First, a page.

Hard copy print products can increase online engagement through a variety of marketing initiatives. Consider on-page ads with online coupon options. Feature your online calendar or offer VIP discounts for those who refer a friend or add social bookmarks to your business. Use printed inserts or brochures placed at the point of sale for invitations to educational blogs, webinars, or freebie giveaways you feature only online.

As you connect your online and conventional marketing strategies, aggressively seek customer feedback and look to solidify your niche in the collective conversation. Inspire professionalism, reliability, and consistency in everything you publish, both digitally and in print. Better integrated communication will bring more consistent, profitable results!

C = Cementing Brands Offline

Often, we overlook the power of print products to cement our brand in consumers’ minds.

A 2015 neuromarketing study revealed that direct mail simulated a 70% higher brand recall3, a dramatically more persuasive element than digital media.

And don’t underestimate the poignant response physical print brings.

Consider the emotions you experience when you see your favorite coffee logo adorning a steaming mug, or how you feel when a co-worker walks into the room wearing a T-shirt of your favorite podcast or band. Print products bring a palpable, concrete response that digital advertising just can’t match!

Whether it’s yard signs, car window adhesives, banner advertising, or just good old-fashioned swag, claim some real-estate for your image and you’ll find your brand developing staying power with a lasting return.

Why Aesop Would Have Been More Successful Than Bill Gates Today

An ancient Greek storyteller and fabulist, Aesop is thought to have been a slave who eventually acquired his freedom by reciting clever moral fables involving animals with human characteristics.

Insightful and astonishingly original even today, Aesop’s fables continue to delight and educate us with their startling observations of human failings and strengths.

We all know who Bill Gates is–only one of the wealthiest people in the world and founder of Microsoft.

Although Gates is the epitome of the successful businessman, Aesop would have given him a run for his money, so to speak. Aesop’s keen intuitiveness into the human psyche would have made him the ultimate inspirational and motivational manager or employee. In fact, Gates may have chosen to work for Aesop instead of running his own business!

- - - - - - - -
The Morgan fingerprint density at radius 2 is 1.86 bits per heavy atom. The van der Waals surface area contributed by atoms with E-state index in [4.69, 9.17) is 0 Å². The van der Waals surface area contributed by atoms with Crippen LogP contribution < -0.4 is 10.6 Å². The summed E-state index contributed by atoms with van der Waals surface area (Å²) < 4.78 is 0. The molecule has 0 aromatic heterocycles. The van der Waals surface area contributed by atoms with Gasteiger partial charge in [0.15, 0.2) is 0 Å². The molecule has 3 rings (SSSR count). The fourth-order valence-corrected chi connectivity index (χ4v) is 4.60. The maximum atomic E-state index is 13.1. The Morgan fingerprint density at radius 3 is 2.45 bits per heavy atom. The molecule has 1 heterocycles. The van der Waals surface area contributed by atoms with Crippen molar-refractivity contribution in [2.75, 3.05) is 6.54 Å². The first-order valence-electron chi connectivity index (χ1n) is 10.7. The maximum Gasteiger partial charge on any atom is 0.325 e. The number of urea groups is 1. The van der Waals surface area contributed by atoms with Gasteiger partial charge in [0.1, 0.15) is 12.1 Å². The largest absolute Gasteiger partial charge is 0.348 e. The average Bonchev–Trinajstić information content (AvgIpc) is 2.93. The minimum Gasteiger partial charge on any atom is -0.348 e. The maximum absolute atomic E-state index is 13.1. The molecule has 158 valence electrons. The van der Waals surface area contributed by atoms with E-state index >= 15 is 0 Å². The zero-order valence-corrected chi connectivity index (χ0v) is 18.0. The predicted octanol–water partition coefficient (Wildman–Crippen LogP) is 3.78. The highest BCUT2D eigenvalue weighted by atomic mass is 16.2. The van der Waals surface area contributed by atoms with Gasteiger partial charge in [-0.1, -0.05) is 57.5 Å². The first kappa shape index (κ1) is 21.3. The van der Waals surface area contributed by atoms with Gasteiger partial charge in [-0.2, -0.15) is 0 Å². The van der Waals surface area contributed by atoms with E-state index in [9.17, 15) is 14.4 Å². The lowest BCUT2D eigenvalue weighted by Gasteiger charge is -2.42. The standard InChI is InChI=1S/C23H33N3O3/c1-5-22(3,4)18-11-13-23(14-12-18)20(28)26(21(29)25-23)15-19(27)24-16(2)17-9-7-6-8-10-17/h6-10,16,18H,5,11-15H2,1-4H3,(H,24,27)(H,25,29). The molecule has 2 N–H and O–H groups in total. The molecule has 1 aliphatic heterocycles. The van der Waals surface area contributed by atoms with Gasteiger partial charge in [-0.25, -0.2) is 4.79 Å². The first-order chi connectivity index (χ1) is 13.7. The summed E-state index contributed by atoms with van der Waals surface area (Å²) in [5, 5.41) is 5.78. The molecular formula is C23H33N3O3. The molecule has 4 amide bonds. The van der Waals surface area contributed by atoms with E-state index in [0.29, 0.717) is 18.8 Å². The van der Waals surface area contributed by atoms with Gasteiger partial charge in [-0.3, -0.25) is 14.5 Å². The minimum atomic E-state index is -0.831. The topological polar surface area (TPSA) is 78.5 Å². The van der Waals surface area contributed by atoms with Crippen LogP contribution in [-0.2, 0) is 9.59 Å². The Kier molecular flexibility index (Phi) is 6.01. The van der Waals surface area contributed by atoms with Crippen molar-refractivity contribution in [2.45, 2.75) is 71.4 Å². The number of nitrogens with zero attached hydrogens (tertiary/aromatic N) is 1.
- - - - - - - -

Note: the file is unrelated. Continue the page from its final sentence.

Check out these three fables from Aesop and how you can apply their moral teachings to your own business:

The Donkey and the Mule

The owner of both a mule and a donkey loaded them with supplies before making a long and arduous journey. When they reached the hilly country, the donkey begged for help by asking the mule to take some of his load. The mule said no. “I’m carrying too much now as it is. You’ll just have to deal with it.”

Within days, the donkey stumbled from weariness and died. The owner had no choice but to put the donkey’s load on the mule’s back. Now the mule had to carry double the load he was once carrying.

What was Aesop trying to say with this fable?

When you help others, you are helping yourself.

In a real-world setting, this fable is about teamwork. Although we all have encountered problems when trying to accomplish projects as a team, trying to do something by yourself means you are stuck with only your skill sets, your ideas, and your extremely subjective perception of how satisfactory the project really is. Ultimately, refusing to help others limits your ability to help yourself.

The Cat and the Mice

An extended family of mice needed to develop a good plan to protect themselves from a devious cat. One of the younger mice spoke up and said: “I think we should tie a bell around the cat’s neck. That way, we’ll know when our enemy, the cat, is coming for us.”

An older, wiser mouse asked: “That is a great idea, but who is going to undertake the dangerous task of belling the cat?”

The mice fell silent, realizing this plan would not work.

Moral of this Aesop fable:

Successful ideas are ideas that can be fully implemented.

While it’s great to throw around ideas, only realistic, sound, and sustainable ideas are the ones that provide satisfaction, a sense of accomplishment, and financial benefits. The next time you are involved in a strategy meeting, remember the importance of challenging everybody, but keep in mind Aesop’s catalyst for true achievements: can anybody bell the cat?

The Lion and the Oxen

A lion took to prowling a field where several oxen were grazing. The lion tried to attack the oxen many times but they always positioned themselves in a way that protected their vulnerable bodies. They met the lion with their horns instead of their tails. Eventually, the oxen started fighting with each other and went to separate areas of the field. Without the protection of their fellow oxen, each ox died a horrible death as the lion attacked them one by one.

Try this one on your own. How could you apply the moral of this story to your own business?